Amos was born blind at a dog’s home.
Despite life serving the adorable Staffordshire bull terrier cross a cruel hand, his luck turned when he met Jess Martin.
The 27-year-old, who works in HR for Cheshire Fire and Rescue service, volunteers at the rescue centre in her spare time and that’s where she fell in love with Amos.
She realised that it would be difficult to rehome a blind dog, and so decided to adopt Amos with her partner Billy Howe, 27, in August last year.
However, she was wary of how her border terrier, nine-year-old Toby, would react when he met his new brother.
It turns out she needn’t have worried.
The pair quickly became best buds and Toby is now Amos’ unofficial guide dog. He defends Amos from other dogs, helps him find his water bowl and protects him.
‘Toby was the best present I ever got,’ said Jess.
‘He is very independent, and he likes his own space so we were a bit concerned to see how accepting he would be of Amos.
‘I thought it would be very difficult to find an owner and while Amos was on medical care for four months, we decided to foster him in February last year but after a while we realised we would never give him back.
Keep Them Active. Energy varies between breeds, says Dr. Becker. “Greyhounds, Labs, Golden Retrievers, Jack Russell Terriers, Border Collies, and other active breeds have unfathomable energy.” He continues, “wolves spend 80% of their time awake, moving. With cats, there’s not such an exercise requirement,” but providing outlets for play at home is still crucial. For both cats and dogs he recommends food-dispensing that “recreates the hunt,” and puzzle feeders that engage your pet’s “body and mind.”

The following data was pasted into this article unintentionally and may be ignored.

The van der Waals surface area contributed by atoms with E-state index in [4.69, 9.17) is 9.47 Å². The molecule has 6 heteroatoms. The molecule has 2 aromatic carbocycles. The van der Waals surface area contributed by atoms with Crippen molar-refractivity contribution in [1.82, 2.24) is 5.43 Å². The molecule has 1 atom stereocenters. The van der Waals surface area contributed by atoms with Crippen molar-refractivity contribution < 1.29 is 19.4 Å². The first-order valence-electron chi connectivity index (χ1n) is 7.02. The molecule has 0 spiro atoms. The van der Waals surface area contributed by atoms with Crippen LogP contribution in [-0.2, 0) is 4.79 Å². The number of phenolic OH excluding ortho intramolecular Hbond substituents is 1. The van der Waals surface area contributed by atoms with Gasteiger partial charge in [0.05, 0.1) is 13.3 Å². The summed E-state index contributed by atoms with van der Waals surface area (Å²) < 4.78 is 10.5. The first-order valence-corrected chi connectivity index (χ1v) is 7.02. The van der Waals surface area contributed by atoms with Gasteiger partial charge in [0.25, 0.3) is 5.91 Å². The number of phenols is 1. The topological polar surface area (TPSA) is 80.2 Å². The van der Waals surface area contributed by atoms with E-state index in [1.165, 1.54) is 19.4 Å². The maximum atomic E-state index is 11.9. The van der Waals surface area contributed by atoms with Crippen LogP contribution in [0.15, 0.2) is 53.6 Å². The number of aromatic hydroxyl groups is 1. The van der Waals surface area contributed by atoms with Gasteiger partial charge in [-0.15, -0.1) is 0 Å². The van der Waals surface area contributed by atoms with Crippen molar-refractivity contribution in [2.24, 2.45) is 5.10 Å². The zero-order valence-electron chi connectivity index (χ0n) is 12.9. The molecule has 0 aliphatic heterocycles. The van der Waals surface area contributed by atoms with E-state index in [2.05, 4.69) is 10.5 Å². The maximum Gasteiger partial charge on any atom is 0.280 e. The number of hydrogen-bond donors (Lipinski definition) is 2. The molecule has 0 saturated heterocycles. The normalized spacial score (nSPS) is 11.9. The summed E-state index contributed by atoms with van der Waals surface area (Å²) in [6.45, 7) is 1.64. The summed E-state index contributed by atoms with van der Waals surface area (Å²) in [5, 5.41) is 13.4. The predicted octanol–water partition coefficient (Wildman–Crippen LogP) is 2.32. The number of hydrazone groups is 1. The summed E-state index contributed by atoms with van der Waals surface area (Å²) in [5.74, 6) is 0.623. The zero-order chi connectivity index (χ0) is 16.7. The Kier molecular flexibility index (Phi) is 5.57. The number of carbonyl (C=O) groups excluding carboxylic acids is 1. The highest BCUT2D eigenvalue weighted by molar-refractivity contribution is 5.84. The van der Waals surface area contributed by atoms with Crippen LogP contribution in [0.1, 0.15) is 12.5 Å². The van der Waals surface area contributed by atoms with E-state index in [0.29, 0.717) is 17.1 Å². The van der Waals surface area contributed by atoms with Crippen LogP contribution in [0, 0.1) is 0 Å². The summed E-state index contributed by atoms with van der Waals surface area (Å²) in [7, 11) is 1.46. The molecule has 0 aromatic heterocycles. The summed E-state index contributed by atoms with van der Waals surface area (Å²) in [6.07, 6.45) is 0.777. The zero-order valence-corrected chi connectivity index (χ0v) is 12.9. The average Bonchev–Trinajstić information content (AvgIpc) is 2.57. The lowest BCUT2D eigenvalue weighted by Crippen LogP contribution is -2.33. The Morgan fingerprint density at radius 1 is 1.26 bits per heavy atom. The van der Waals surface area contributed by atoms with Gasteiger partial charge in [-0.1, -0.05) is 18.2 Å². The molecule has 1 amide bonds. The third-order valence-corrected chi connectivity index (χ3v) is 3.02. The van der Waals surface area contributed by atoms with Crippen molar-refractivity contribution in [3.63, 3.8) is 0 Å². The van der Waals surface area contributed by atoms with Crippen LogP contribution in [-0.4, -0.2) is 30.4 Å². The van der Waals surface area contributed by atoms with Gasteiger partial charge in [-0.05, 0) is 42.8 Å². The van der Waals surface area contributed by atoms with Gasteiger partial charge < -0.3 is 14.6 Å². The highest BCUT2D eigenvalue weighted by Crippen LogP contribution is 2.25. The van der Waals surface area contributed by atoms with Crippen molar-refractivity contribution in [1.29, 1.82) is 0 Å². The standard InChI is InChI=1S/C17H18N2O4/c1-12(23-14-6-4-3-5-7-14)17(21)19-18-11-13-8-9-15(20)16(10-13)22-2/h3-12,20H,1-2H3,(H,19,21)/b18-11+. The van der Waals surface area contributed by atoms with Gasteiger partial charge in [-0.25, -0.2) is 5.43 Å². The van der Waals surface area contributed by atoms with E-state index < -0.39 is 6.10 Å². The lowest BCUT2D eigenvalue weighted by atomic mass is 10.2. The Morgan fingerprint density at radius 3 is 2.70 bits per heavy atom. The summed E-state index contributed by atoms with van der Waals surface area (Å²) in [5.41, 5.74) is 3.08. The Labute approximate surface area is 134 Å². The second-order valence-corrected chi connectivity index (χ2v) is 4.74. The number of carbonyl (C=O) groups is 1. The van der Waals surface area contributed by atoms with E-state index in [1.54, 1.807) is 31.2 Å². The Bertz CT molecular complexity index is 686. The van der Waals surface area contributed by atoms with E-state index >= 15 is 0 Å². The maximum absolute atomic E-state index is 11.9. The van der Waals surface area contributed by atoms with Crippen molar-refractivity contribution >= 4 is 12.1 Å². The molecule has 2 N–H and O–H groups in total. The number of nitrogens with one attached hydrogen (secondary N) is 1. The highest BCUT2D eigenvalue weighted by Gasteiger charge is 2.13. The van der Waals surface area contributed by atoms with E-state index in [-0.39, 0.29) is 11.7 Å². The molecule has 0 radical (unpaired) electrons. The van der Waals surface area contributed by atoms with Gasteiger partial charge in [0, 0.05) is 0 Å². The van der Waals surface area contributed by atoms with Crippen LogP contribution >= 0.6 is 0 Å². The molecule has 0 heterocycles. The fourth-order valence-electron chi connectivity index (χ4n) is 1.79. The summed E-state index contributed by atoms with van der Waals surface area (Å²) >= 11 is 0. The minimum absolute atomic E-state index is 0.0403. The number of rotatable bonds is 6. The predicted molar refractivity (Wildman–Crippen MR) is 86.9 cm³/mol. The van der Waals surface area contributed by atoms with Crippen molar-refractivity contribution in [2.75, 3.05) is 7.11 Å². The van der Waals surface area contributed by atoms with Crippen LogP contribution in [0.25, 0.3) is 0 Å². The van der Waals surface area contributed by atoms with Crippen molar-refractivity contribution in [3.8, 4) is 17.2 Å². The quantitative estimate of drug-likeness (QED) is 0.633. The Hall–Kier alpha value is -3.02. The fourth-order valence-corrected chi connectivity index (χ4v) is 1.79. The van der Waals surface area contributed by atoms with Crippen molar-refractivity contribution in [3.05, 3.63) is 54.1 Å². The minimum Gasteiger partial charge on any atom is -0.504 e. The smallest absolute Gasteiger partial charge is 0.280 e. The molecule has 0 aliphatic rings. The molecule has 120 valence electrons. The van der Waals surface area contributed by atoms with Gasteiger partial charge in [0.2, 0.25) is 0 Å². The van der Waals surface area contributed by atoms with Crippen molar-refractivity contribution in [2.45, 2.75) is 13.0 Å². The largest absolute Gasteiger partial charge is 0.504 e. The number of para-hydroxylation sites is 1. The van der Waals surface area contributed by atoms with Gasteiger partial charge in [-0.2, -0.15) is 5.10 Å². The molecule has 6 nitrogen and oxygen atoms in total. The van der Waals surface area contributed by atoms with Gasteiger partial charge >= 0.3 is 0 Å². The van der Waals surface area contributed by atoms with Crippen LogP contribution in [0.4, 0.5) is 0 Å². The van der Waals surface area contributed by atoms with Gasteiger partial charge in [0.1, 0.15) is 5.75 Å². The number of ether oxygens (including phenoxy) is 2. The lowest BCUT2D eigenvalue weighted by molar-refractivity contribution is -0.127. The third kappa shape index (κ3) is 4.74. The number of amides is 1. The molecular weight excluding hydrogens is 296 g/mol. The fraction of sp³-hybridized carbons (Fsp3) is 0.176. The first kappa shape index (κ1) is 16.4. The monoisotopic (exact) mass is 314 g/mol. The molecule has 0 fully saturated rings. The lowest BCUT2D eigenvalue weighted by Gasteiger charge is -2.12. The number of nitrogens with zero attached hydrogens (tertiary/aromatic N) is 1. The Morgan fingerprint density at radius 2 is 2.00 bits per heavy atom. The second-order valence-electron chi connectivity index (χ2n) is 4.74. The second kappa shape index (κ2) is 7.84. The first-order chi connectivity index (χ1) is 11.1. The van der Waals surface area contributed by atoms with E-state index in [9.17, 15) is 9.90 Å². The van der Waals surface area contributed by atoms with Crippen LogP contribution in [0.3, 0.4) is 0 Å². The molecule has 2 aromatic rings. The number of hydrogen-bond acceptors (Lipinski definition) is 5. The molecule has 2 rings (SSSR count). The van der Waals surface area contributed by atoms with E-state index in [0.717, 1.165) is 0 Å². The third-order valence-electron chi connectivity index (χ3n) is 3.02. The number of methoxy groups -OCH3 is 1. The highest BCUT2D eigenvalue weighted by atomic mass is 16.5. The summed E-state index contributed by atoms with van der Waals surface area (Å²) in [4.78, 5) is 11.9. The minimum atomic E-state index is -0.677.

‘At the beginning Toby growled at him a few times and then ignored him – Amos came from a kennel so doesn’t know how to socialise with other dogs.
‘After a couple of days, I saw that Amos couldn’t find his water bowl and Toby nudged him and helped him out.’
Amos had to undergo an eye operation to have his eyes removed, and now takes comfort in having his best friend by his side.
The two like to go out on adventures together and if Amos needs help, he’ll simply nudge Toby for assistance.
‘When we went out on walks Amos was very scared, especially of the noises and Toby quickly picked up that he needed help – so every time Amos was stopping, Toby would go and lie next to him till he would be ready.
‘They have developed a nice communication between them, and they know each other’s boundaries.
‘Amos’s main problem is that other dogs don’t like him when they approach him, obviously because he cannot communicate the same way, so he doesn’t have other friends.
‘Amos is still a bit worried when he is outside in busy areas – that’s why we all go on adventures so he can get used to the great outdoors in a more quiet setting.
laidback pet breeds
‘Toby is always there to protect him – we call him his “bodyguard”.’
We’re not crying, you are.